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Activists marched to the offices of Senators Schumer and Gillibrand in New York City in Sept. 2017, just before the start of Senate hearings on stabilizing the Affordable Care Act. Pacific Press/LightRocket via Getty Images hide caption

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Pacific Press/LightRocket via Getty Images

Poll Finds Wide Partisan Gaps On America's Biggest Problems

A new Pew poll shows that there are few issues that Democrats and Republicans agree need fixing — and even then, they often don't agree on how to fix them.

University of Oregon scientists used real dust from inside homes around Portland to test the effects of sunlight, UV light, and darkness on bacteria found in the dust. Dave G Kelly/Getty Images hide caption

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Dave G Kelly/Getty Images

Grandma Was Right: Sunshine Helps Kill Germs Indoors

All kinds of bacteria live with us indoors, and some can make us sick. A new study shows that rooms exposed to light had about half the live bacteria found in rooms that were kept in darkness.

The Ross Ice Shelf, photographed in 2003. Researchers found that by monitoring the seismic effects of wind on the surface of a shelf, they could gain insight into its structural integrity. De Agostini Picture Library/De Agostini/Getty Images hide caption

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De Agostini Picture Library/De Agostini/Getty Images

Scientists Learn To Hear The 'Songs' Of Ice Shelves

Scientists have found a new way to analyze the structural integrity of ice shelves at the end of the world, through the songs the winds sing on top of them.

The barley used to make beer as we know it may take a hit under climate change, but growers say they are already preparing by planting it further north in colder locations. Dean Hutton/Bloomberg via Getty Images hide caption

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Dean Hutton/Bloomberg via Getty Images

Bye-Bye, Beer? Brewers Say They've Got A Plan For Climate Change

A scientific paper published this week predicts climate change will send beer prices skyrocketing and drastically reduce the barley crop. It got tons of media attention. But is beer really doomed?

"There are issues remaining around the backstop," Britain's Prime Minister Theresa May told reporters on Thursday, referring to the debate over how to treat Ireland and Northern Ireland when the U.K. leaves the EU. Emmanuel Dunand/AFP/Getty Images hide caption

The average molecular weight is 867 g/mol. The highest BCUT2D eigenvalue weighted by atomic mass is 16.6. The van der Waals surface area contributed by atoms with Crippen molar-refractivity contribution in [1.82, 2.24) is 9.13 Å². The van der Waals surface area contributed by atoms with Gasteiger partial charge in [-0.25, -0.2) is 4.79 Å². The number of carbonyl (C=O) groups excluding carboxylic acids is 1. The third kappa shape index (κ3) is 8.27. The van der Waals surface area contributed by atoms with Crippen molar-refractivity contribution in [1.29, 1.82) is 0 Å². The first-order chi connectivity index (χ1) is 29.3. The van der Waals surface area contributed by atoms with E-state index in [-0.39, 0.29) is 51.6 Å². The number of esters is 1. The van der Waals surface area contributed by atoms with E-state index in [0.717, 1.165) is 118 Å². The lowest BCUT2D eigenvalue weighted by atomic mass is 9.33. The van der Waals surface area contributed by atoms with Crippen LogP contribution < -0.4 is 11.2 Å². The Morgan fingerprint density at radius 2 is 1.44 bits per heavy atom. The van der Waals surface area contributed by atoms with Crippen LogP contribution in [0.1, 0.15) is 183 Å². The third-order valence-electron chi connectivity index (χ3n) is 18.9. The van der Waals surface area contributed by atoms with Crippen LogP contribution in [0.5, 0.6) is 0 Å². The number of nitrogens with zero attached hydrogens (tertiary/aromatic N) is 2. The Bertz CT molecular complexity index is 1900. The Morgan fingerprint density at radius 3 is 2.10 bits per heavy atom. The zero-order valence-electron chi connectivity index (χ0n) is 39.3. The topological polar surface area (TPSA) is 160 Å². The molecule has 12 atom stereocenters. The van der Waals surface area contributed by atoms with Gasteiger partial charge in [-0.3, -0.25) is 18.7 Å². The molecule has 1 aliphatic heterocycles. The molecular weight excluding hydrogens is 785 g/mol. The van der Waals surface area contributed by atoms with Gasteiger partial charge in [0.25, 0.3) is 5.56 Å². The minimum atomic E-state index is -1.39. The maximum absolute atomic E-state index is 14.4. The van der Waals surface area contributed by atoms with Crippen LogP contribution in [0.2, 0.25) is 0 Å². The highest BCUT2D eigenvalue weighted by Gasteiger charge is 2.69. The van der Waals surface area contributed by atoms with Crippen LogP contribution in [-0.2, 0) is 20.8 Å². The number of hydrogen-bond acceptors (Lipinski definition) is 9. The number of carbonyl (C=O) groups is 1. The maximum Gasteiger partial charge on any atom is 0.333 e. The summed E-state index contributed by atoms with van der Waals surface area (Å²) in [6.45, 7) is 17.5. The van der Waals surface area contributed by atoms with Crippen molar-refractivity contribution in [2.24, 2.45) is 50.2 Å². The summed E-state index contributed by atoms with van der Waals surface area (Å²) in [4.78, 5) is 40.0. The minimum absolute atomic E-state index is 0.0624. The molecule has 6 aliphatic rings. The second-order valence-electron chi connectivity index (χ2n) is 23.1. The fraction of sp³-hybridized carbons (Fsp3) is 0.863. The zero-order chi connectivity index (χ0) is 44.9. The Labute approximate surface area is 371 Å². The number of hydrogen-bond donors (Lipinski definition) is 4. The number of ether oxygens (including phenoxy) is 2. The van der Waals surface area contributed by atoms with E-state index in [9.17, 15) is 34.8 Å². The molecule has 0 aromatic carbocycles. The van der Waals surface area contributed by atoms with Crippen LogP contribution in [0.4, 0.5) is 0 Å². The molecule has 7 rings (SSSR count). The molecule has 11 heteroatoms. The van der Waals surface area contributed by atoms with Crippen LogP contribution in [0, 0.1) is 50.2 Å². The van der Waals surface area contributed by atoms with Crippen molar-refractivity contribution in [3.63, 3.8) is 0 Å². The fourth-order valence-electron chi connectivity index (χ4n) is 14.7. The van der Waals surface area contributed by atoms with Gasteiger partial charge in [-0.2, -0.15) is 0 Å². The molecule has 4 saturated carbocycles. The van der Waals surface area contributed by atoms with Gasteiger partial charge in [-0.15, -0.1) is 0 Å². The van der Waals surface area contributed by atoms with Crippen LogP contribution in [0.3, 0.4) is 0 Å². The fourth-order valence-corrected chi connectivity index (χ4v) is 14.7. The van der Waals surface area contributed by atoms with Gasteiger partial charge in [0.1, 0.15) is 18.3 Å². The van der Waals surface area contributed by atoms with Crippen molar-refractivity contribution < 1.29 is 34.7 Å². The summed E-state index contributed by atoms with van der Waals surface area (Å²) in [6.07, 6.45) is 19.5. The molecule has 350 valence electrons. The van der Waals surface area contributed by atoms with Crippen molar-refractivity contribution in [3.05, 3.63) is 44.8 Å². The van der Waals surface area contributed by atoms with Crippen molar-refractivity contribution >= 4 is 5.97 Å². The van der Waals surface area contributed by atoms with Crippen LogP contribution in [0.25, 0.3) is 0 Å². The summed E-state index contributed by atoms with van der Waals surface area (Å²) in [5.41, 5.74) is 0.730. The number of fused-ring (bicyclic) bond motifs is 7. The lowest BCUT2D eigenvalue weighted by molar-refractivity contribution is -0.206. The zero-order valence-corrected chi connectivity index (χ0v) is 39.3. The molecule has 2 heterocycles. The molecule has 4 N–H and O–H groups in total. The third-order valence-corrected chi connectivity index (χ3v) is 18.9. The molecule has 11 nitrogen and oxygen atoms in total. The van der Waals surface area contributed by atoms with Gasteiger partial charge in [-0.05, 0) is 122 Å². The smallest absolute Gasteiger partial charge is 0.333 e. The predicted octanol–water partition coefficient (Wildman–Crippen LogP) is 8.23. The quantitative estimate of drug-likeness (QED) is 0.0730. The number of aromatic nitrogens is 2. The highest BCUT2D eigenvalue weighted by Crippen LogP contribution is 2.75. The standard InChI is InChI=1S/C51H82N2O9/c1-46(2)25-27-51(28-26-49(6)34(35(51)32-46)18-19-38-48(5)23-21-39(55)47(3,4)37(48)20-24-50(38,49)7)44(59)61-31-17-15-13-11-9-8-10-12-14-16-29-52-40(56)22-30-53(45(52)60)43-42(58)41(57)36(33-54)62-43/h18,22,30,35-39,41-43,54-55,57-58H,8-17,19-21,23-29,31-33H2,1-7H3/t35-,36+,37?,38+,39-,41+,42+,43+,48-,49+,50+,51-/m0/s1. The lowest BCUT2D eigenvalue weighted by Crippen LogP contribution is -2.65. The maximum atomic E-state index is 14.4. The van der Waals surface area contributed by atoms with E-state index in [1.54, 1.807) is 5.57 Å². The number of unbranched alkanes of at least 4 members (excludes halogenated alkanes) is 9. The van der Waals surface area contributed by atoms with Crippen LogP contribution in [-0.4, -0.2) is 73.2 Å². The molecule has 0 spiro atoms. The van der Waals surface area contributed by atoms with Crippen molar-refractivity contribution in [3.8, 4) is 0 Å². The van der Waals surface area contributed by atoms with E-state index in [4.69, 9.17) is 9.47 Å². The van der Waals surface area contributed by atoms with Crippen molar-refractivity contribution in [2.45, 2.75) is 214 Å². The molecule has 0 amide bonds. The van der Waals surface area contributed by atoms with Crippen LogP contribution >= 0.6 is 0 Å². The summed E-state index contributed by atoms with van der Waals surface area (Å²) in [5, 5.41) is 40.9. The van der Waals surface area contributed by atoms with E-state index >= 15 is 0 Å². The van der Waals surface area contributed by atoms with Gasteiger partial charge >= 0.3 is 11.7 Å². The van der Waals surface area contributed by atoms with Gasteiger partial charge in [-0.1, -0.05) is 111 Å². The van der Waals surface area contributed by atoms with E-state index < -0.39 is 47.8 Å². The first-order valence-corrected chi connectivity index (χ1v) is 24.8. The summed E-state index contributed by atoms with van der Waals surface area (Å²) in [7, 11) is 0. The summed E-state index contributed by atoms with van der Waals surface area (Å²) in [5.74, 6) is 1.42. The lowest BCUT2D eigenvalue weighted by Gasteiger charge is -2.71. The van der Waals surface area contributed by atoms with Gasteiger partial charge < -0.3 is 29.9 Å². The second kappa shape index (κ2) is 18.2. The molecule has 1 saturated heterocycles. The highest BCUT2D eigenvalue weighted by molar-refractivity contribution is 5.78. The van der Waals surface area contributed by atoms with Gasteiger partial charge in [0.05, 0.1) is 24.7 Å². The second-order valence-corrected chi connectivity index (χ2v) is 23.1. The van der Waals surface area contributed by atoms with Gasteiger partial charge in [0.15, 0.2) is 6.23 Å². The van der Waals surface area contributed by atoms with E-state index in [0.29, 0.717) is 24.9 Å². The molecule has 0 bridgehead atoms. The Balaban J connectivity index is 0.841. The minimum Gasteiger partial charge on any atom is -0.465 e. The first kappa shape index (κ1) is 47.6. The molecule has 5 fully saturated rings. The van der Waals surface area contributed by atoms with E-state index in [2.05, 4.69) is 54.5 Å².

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Emmanuel Dunand/AFP/Getty Images

As Brexit Deadlines Loom, May Says U.K. Considering Prolonged Transition Period

EU leaders have called off a planned November summit on the next phase of Brexit discussions, due to a lack of progress.

As Brexit Deadlines Loom, May Says U.K. Considering A Longer Transition Period

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As head of the police in Kandahar, Lt. Gen. Abdul Raziq was credited with bringing more security to the southern Afghan city. Raziq died in an attack Thursday; he's seen here in a photo from 2015. David Gilkey/NPR hide caption

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David Gilkey/NPR

Key Afghan Police Chief Dies in Kandahar Shooting; Top U.S. General Escapes Uninjured

Shooting broke out at the end of a meeting at the governor's palace in Kandahar on how to maintain security during in in Afghanistan's upcoming parliamentary elections.

When one of Jose Nuñez' retinas was damaged by diabetes in 2016, the Los Angeles truck driver expected his Medicaid managed care policy to coordinate treatment. But Centene, the private insurer that manages his policy gave him the runaround, he says, and he lost sight in that eye. Heidi de Marco/KHN hide caption

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Heidi de Marco/KHN

Private Medicaid Plans Receive Billions In Tax Dollars, With Little Oversight

Kaiser Health News

More than two-thirds of Medicaid recipients are enrolled in privately run Medicaid managed care programs. Yet the evidence is thin these contractors improve patient care or save the government money.

Mary Kathleen "Kathy" Tyler, an 82-year-old woman incarcerated at Iowa Correctional Institution for Women in Mitchellville, was sentenced to life in prison in 1978. She is an avid reader, artist and pianist; is employed as a court reporter; and has accumulated a handful of degrees since she was incarcerated. Jessica Earnshaw for NPR hide caption

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Jessica Earnshaw for NPR

Making Prison Work For Women

Something as trivial as an inside-out shirt? That could signify a gang affiliation in a men's prison. In a women's prison, the inmates might just like how it looks. One state is changing the rules.

In Iowa, A Commitment To Make Prison Work Better For Women

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